Still, there were things that bothered me.

  • Racefail: Rant 1: The fairies - the good, happy, sunny, nature-loving, communist fairies - all have RP English accents. I imagine this is at least partly because Ms Jolie does best role-playing an RP accent, as she did in the Tomb Raider films. But then the film-makers decided to give the humans - the greedy, vain, grabby, grubby, feudal humans - Scottish accents.

    And then the one human who ends up proving to be the unifying element between the races is the one raised by the (English) fairies. Who, of course, doesn’t have a Scottish accent.

    Nice job there, film-makers, for (possibly unconsciously) enforcing and even glorifying the English colonialist perspective. You’d think Americans would know better, given all that business in 1776. Especially since there is plenty of evidence about that it is still entirely possible for people to oppress one another for racial, religious and socioeconomic reasons, even if they’re not officially doing it under the mandate of colonialism. Er.

  • Racefail: Rant 2: The one (visibly) black actor with speaking lines is pretty much just there to get smacked in the face by the human king. Er.

  • The Ending: Rant 1: The fairies - the good, happy, sunny, nature-loving, communist fairies - start off by having a lovely society in which everyone gets along by cooperating and sharing resources. They have no rulers. Maleficent, though she is powerful, pointedly requests the assistance of her peers when facing an outside threat.

    Then after getting a massive bee in her bonnet over the wing-stealing business, which is fair enough, she suddenly decides to set herself up as queen. An ill-tempered, capricious and dictatorial queen.

    Okay, in the end she has a change of heart and all is wonderful and beautiful again and she hops gladly off her throne. And instead of going back to their peaceful, delightful, communist society, the fairies decide, “You know what I miss about that period of darkness and fear? Having a queen! So let’s appoint this teenage human - humans have a wonderful history of tolerance and peaceful accord - that we hardly know into that capacity. What a great idea.”

    I mean...What?! Why not just declare peace between the two realms? There was no need to introduce a completely different and obviously flawed system of monarchical governance into the one that got along fine without it for centuries before that. And again, wtf @ Americans. Er.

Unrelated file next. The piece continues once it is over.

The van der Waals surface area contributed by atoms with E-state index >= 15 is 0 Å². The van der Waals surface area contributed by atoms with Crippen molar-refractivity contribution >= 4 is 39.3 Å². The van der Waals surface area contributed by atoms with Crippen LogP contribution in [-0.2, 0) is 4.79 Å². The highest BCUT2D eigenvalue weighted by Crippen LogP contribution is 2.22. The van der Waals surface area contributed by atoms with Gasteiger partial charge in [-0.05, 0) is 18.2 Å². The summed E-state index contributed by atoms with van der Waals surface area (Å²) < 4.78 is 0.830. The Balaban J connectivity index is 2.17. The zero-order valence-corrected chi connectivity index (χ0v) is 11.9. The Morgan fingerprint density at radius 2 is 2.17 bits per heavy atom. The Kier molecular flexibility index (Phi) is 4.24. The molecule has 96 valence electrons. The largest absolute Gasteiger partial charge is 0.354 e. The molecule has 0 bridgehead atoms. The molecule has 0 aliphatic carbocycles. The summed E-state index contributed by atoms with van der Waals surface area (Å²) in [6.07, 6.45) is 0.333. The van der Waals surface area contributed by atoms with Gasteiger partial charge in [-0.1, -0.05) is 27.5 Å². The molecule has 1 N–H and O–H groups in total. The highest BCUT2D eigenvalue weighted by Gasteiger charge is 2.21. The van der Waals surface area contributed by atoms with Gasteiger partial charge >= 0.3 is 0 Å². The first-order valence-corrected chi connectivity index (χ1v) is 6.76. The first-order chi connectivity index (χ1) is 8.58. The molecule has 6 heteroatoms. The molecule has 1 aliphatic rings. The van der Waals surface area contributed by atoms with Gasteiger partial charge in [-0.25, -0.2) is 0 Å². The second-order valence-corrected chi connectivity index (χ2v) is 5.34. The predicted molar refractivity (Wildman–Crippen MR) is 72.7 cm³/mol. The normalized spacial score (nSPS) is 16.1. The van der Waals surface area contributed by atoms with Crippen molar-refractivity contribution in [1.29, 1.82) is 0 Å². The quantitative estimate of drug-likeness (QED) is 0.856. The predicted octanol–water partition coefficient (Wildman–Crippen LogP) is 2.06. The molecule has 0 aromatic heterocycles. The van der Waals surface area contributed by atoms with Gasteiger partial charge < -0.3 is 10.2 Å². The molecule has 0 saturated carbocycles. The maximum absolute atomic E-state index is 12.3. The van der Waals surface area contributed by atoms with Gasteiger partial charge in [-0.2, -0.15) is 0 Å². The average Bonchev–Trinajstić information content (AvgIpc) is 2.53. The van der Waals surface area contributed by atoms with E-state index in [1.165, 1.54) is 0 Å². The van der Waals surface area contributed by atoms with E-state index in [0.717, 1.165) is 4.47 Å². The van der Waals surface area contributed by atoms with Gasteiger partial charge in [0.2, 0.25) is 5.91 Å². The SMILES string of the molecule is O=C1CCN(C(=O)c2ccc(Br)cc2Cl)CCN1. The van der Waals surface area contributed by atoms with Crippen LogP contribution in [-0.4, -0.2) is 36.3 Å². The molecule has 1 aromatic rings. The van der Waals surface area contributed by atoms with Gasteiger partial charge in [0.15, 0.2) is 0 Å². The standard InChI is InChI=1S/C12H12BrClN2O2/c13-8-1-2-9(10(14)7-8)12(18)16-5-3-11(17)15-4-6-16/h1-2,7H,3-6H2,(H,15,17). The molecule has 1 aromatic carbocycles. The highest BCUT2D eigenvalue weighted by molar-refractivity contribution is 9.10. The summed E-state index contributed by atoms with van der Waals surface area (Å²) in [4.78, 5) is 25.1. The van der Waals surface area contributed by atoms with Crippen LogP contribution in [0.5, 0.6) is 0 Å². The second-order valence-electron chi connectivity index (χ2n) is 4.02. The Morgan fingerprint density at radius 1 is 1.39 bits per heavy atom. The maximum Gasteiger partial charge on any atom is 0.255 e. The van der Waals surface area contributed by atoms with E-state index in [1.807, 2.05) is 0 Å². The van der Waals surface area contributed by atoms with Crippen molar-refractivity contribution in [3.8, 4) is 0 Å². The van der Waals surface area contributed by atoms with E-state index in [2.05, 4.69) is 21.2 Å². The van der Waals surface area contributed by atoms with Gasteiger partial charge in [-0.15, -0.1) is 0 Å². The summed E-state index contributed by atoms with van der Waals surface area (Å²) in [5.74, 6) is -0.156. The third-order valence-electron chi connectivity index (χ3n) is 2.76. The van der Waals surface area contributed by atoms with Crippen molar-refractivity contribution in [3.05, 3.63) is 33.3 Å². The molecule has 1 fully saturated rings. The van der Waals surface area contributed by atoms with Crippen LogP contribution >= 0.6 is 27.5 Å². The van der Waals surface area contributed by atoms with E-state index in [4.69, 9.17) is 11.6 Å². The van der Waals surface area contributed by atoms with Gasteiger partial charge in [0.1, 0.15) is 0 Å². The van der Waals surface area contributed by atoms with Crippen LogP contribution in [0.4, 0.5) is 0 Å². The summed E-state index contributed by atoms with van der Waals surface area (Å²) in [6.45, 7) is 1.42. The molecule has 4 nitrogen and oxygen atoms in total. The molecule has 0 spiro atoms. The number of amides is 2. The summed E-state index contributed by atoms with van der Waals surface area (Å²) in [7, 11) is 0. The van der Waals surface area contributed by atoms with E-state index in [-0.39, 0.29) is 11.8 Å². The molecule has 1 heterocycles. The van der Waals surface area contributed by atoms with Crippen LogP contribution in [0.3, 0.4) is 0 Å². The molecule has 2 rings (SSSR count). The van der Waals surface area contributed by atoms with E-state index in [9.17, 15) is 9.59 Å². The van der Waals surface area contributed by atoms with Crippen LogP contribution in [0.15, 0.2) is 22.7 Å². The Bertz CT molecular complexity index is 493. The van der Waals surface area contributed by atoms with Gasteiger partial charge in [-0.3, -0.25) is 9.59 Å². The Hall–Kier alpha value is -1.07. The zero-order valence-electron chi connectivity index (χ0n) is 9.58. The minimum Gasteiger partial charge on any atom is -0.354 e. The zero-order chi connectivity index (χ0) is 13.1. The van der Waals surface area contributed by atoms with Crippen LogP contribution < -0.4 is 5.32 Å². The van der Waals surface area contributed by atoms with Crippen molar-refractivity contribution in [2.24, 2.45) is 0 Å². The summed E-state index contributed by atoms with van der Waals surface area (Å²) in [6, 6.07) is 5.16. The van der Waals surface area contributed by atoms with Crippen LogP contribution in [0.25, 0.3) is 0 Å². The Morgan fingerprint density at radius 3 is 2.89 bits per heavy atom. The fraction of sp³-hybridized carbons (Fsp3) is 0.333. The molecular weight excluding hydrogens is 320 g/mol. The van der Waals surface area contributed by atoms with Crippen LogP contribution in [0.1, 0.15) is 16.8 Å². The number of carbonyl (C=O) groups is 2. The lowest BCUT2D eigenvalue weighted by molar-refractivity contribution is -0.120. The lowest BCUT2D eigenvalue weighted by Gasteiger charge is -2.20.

• The Ending: Rant 2: Diaval. Am I mistaken, or did Maleficent set him up a little with that whole I-saved-your-life business? And then use him as a slave? And then at the end, he’s standing next to her, looking like he’s now her equal and after that flying around joyfully, looking like a partner and friend? Because that really bugs me.

    Yes, most American films err on the side of spelling out far too many things that don’t need to be. But in this case, I think we could have done with some explicit statements. Specifically, Maleficent releasing him from his obligations, which it appears she obtained on false pretenses and oh, I don’t know, at least verbally apologising for robbing him of his autonomy for a mere sixteen years. He deserved a little more compensation than, “If I take off the hair-shirt and step off this self-appointed throne, you’ll forgive me and we can have a normal relationship, yes? Yes. Good.” Er.

I know that most of these complaints can be easily dismissed if one takes the view that, for all the improvement in gender dynamics on the original Sleeping Beauty fairy tale, it’s still a Disney film. But I think it’s worth considering the places where it could easily have been done better (casting a more diverse set of actors), and where problematic elements were unnecessarily introduced (the rest of the above list).
nanila: (manning: uberbitch)
( Nov. 9th, 2014 08:06 pm)
A thing happened recently that I didn't feel comfortable addressing directly with the person involved, so it's turned into a journal post.

Someone felt the need to go on a diatribe to me about how it's a travesty that Americans continue to celebrate Thanksgiving, a holiday built on what can mildly be described as false premises.

Every year I post a picture to Facebook of Wednesday Addams holding a match and delivering the following speech about Thanksgiving.

You have taken the land which is rightfully ours. Years from now my people will be forced to live in mobile homes on reservations. Your people will wear cardigans, and drink highballs. We will sell our bracelets by the road sides. You will play golf, and enjoy hot hors d'oeuvres. My people will have pain and degradation. Your people will have stick shifts. The gods of my tribe have spoken. They have said, "Do not trust the Pilgrims, especially Sarah Miller."...And for all these reasons I have decided to scalp you and burn your village to the ground.